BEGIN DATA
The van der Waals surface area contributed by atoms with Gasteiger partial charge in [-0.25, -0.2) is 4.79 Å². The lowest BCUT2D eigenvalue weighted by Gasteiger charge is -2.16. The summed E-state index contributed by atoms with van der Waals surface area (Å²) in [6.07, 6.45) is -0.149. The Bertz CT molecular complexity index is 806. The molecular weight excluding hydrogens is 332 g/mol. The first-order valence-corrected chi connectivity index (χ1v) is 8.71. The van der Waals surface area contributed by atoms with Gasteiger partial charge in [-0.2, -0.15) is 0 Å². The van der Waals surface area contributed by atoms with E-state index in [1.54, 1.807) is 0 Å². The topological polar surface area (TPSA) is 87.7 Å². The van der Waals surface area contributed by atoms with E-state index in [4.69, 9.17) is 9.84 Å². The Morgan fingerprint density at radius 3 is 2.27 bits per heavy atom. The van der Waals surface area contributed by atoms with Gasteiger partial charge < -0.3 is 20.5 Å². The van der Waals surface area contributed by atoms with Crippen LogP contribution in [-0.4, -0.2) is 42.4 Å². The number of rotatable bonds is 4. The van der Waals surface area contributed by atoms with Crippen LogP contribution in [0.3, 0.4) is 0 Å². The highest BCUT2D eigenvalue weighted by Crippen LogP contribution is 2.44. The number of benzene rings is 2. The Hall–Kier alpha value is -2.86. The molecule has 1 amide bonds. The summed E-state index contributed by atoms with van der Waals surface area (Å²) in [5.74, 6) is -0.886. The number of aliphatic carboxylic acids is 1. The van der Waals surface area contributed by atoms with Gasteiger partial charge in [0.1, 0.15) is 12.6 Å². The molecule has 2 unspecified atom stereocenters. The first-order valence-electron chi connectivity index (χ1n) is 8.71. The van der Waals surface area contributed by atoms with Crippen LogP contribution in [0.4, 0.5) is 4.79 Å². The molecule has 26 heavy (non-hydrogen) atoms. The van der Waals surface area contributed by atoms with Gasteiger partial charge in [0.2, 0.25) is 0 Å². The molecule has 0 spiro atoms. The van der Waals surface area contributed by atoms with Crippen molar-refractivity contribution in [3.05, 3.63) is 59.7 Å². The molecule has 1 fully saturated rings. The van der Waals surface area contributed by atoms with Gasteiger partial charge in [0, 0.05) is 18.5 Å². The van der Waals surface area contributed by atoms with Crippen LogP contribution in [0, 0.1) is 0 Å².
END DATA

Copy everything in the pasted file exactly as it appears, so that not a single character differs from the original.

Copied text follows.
The van der Waals surface area contributed by atoms with Gasteiger partial charge in [-0.25, -0.2) is 4.79 Å². The lowest BCUT2D eigenvalue weighted by Gasteiger charge is -2.16. The summed E-state index contributed by atoms with van der Waals surface area (Å²) in [6.07, 6.45) is -0.149. The Bertz CT molecular complexity index is 806. The molecular weight excluding hydrogens is 332 g/mol. The first-order valence-corrected chi connectivity index (χ1v) is 8.71. The van der Waals surface area contributed by atoms with Gasteiger partial charge in [-0.2, -0.15) is 0 Å². The van der Waals surface area contributed by atoms with E-state index in [1.54, 1.807) is 0 Å². The topological polar surface area (TPSA) is 87.7 Å². The van der Waals surface area contributed by atoms with E-state index in [4.69, 9.17) is 9.84 Å². The Morgan fingerprint density at radius 3 is 2.27 bits per heavy atom. The van der Waals surface area contributed by atoms with Gasteiger partial charge < -0.3 is 20.5 Å². The van der Waals surface area contributed by atoms with Crippen LogP contribution in [-0.4, -0.2) is 42.4 Å². The number of rotatable bonds is 4. The van der Waals surface area contributed by atoms with Crippen LogP contribution in [0.3, 0.4) is 0 Å². The highest BCUT2D eigenvalue weighted by Crippen LogP contribution is 2.44. The number of benzene rings is 2. The Hall–Kier alpha value is -2.86. The molecule has 1 amide bonds. The summed E-state index contributed by atoms with van der Waals surface area (Å²) in [5.74, 6) is -0.886. The number of aliphatic carboxylic acids is 1. The van der Waals surface area contributed by atoms with Gasteiger partial charge in [0.1, 0.15) is 12.6 Å². The molecule has 2 unspecified atom stereocenters. The first-order valence-electron chi connectivity index (χ1n) is 8.71. The van der Waals surface area contributed by atoms with Crippen LogP contribution in [0.4, 0.5) is 4.79 Å². The molecule has 26 heavy (non-hydrogen) atoms. The van der Waals surface area contributed by atoms with Gasteiger partial charge in [0.2, 0.25) is 0 Å². The molecule has 0 spiro atoms. The van der Waals surface area contributed by atoms with Crippen molar-refractivity contribution in [3.05, 3.63) is 59.7 Å². The molecule has 1 fully saturated rings. The van der Waals surface area contributed by atoms with Gasteiger partial charge in [0, 0.05) is 18.5 Å². The van der Waals surface area contributed by atoms with Crippen LogP contribution in [0, 0.1) is 0 Å².